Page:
Bofin Babu, machine learning lead at CloudSek, gave a breakdown of its NLP (a branch of AI that deals with understanding language) stack. “We’re basically dealing with text data, sourced from our data collection team. Our system needs to understand the data and distinguish them as threats and non-threats. With threats, we need to understand why this is a threat, and how severe the threat is,” he says. Some guy might say “how to hack a website,” which is a query, while “hacked a website” might be a serious threat. “We use a RNN (recurrent neural network), to be able to distinguish between a query or a real threat in a sentence.”
CloudSek’s data classification is content based, with parameters weighted on the data source – Twitter, forum data, Pastebin, or the dark web, for example. “For example, on social media, how seriously a threat can be taken can be measured with the number of upvotes or retweets. Every domain has its own parameters we can leverage,” says Babu. “We use neural network models to distinguish subtle changes in input text, at the same time we use other regional parameters which can tell us about the seriousness of the threat,” he adds.
CloudSek has over a dozen customers, five of which are unicorns, says Sasi. None of them are Indian. While he wasn’t able to disclose his entire client list due to non-disclosure policies, he named a few such as Go-Jek, Federal Bank, and Bank Bazaar.
In terms of pricing, the ticket size varies based on the size of a company, and its IT infrastructure. Sasi says only a handful of companies have an AI/ML-based cybersecurity approach naming US-based 4iQ and SecurityScorecard as CloudSek’s direct competitors.
“It looks like it’s basically like an OSINT (Open-source intelligence) but using machine learning,” says a cybersecurity professional, who didn’t want to be named. Most black hat and white hat hackers do reconnaissance on a company or entity, and OSINT is kind of the first step, he says. “To do that, there’s a bunch of tools, a lot of free tools, some which are paid, as well. Looks like they’re doing the same thing, but they’re using ML algorithms to make it better. The question is, are you really using machine learning because it sounds cool or because it’s genuinely solving a problem without machine learning?”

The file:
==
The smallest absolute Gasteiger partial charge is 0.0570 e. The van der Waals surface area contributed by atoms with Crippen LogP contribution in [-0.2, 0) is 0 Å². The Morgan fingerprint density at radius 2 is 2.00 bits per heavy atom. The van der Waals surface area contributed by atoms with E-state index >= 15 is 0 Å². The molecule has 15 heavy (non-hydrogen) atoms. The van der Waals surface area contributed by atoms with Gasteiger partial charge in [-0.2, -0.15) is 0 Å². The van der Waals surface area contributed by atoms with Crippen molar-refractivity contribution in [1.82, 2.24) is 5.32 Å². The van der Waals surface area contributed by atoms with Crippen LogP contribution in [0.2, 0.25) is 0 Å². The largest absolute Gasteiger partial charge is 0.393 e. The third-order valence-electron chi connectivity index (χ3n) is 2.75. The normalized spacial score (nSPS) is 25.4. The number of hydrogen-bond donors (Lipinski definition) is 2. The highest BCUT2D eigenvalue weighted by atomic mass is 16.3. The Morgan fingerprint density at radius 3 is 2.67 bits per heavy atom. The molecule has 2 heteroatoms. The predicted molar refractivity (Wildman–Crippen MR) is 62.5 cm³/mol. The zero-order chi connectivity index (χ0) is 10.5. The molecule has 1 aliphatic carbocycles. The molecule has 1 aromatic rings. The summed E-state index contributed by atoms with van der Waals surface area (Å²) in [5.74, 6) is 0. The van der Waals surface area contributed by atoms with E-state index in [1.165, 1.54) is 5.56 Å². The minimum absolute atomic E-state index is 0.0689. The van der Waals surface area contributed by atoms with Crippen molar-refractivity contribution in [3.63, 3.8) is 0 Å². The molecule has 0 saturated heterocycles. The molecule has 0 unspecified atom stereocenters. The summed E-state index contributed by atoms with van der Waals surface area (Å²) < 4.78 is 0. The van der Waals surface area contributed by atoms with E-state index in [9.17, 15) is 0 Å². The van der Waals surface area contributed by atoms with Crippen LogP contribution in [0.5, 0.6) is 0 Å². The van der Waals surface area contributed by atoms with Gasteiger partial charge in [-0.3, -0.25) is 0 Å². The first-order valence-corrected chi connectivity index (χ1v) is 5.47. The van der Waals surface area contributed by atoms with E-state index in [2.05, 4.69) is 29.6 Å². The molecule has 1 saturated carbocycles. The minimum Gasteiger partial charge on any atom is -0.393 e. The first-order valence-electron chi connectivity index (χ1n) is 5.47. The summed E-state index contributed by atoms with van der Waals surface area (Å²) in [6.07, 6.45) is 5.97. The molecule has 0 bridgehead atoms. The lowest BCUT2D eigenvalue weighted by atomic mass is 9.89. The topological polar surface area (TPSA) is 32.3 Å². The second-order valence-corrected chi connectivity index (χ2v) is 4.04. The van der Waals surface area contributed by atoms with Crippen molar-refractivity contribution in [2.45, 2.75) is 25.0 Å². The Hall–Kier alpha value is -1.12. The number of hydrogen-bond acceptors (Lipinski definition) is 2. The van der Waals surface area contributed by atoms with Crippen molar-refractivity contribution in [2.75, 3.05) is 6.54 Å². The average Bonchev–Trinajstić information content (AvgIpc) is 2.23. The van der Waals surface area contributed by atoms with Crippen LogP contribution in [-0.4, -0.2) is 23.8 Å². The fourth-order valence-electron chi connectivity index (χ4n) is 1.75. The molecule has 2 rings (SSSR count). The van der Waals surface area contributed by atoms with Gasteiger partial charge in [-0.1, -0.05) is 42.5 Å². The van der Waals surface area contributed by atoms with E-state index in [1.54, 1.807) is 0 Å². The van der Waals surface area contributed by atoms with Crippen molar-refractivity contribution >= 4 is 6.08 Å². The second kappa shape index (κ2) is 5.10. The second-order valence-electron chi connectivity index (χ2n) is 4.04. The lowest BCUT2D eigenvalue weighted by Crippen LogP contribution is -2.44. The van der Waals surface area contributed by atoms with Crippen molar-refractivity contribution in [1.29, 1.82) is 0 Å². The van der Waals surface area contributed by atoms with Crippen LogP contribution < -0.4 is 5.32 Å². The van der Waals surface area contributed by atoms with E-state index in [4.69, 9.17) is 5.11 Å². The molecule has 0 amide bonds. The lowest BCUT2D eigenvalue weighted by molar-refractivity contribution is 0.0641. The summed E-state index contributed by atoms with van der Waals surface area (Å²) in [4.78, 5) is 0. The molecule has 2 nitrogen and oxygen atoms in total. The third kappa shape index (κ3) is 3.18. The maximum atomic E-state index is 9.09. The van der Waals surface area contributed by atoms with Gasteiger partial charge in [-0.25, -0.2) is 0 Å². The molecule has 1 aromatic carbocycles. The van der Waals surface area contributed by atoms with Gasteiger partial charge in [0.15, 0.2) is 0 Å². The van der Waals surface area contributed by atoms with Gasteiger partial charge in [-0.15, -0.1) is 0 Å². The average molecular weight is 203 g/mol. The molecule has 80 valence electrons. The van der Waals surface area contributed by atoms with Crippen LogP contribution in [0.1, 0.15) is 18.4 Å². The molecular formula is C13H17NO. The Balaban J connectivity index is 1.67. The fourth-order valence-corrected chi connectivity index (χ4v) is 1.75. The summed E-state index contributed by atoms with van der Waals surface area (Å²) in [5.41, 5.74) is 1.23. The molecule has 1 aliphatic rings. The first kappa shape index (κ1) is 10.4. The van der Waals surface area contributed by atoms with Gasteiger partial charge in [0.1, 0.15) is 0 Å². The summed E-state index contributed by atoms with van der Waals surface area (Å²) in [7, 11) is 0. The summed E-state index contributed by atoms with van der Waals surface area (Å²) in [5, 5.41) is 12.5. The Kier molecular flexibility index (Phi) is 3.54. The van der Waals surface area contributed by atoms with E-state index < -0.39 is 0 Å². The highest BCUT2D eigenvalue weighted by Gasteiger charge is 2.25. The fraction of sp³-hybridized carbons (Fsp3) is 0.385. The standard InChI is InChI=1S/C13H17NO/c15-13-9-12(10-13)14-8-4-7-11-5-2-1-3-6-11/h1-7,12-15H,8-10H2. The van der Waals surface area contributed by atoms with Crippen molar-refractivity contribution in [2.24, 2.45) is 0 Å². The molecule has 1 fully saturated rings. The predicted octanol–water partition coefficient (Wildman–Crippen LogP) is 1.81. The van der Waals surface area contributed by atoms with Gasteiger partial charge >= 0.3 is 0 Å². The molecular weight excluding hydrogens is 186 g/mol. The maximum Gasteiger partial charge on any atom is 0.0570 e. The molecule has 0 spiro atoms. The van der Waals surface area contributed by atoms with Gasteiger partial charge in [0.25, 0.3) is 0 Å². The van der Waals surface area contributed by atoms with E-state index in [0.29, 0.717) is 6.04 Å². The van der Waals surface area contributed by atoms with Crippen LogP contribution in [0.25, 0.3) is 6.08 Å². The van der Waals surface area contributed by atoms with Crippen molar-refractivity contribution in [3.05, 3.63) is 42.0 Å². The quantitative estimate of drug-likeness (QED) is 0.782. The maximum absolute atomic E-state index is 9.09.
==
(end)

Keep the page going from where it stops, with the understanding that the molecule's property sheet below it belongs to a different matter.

“We’ve been collecting and training and improving our models for two years. At this point our systems are quite capable, even if someone comes in and tries to mimic what we’re doing, they won’t be able to do it,” says Babu.
Machine learning provides superior coverage, as opposed to superior analysis, says Daniel Miessler, a security consultant, in an essay last week, in which he makes a case for algorithmic analysis in infosec. “For most companies, however (say the top 90%), they probably have human security analyst ratios that only allow 5-25% coverage of what they wish they were seeing and evaluating. And for the bottom 10% of companies I’d say they’re looking at less than 1% of the data they should be [covering], likely because they don’t have any security analysts at all,” he writes.
In their Q2 2017 report, Cybersecurity ventures, a research and market research firm predicted that global cyber security spending will exceed $1 trillion from 2017 to 2021. Meanwhile, cybercrime damages will cost the world $6 trillion annually by 2021.